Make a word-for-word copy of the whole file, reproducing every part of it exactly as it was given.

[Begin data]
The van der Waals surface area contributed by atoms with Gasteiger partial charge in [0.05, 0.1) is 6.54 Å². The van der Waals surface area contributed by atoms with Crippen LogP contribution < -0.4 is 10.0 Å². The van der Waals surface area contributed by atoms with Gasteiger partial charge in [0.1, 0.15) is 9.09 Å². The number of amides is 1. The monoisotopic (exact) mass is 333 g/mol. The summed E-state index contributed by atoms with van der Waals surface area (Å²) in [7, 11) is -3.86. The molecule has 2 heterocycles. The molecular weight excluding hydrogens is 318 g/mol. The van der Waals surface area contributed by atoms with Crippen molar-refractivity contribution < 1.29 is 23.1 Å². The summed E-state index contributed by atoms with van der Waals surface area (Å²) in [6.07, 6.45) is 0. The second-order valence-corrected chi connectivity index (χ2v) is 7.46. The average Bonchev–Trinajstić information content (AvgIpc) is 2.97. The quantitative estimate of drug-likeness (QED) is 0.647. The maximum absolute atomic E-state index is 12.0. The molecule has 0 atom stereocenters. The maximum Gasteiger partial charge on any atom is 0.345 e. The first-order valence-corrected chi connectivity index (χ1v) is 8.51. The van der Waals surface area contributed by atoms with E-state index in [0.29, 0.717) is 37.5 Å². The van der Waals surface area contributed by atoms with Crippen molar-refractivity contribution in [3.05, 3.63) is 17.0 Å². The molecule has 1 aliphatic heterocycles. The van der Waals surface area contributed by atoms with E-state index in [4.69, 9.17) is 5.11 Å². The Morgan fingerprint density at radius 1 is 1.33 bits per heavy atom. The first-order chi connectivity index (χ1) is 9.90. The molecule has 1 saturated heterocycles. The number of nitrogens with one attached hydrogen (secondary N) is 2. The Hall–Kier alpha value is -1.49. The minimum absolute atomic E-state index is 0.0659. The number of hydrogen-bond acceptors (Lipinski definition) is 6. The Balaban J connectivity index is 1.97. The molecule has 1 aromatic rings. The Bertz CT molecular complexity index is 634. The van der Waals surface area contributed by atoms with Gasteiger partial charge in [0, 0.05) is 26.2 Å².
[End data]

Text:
The van der Waals surface area contributed by atoms with Gasteiger partial charge in [0.05, 0.1) is 6.54 Å². The van der Waals surface area contributed by atoms with Crippen LogP contribution < -0.4 is 10.0 Å². The van der Waals surface area contributed by atoms with Gasteiger partial charge in [0.1, 0.15) is 9.09 Å². The number of amides is 1. The monoisotopic (exact) mass is 333 g/mol. The summed E-state index contributed by atoms with van der Waals surface area (Å²) in [7, 11) is -3.86. The molecule has 2 heterocycles. The molecular weight excluding hydrogens is 318 g/mol. The van der Waals surface area contributed by atoms with Crippen molar-refractivity contribution < 1.29 is 23.1 Å². The summed E-state index contributed by atoms with van der Waals surface area (Å²) in [6.07, 6.45) is 0. The second-order valence-corrected chi connectivity index (χ2v) is 7.46. The average Bonchev–Trinajstić information content (AvgIpc) is 2.97. The quantitative estimate of drug-likeness (QED) is 0.647. The maximum absolute atomic E-state index is 12.0. The molecule has 0 atom stereocenters. The maximum Gasteiger partial charge on any atom is 0.345 e. The first-order valence-corrected chi connectivity index (χ1v) is 8.51. The van der Waals surface area contributed by atoms with E-state index in [0.29, 0.717) is 37.5 Å². The van der Waals surface area contributed by atoms with Crippen molar-refractivity contribution in [3.05, 3.63) is 17.0 Å². The molecule has 1 aliphatic heterocycles. The van der Waals surface area contributed by atoms with E-state index in [4.69, 9.17) is 5.11 Å². The Morgan fingerprint density at radius 1 is 1.33 bits per heavy atom. The first-order chi connectivity index (χ1) is 9.90. The molecule has 1 saturated heterocycles. The number of nitrogens with one attached hydrogen (secondary N) is 2. The Hall–Kier alpha value is -1.49. The minimum absolute atomic E-state index is 0.0659. The number of hydrogen-bond acceptors (Lipinski definition) is 6. The Balaban J connectivity index is 1.97. The molecule has 1 aromatic rings. The Bertz CT molecular complexity index is 634. The van der Waals surface area contributed by atoms with Gasteiger partial charge in [0, 0.05) is 26.2 Å².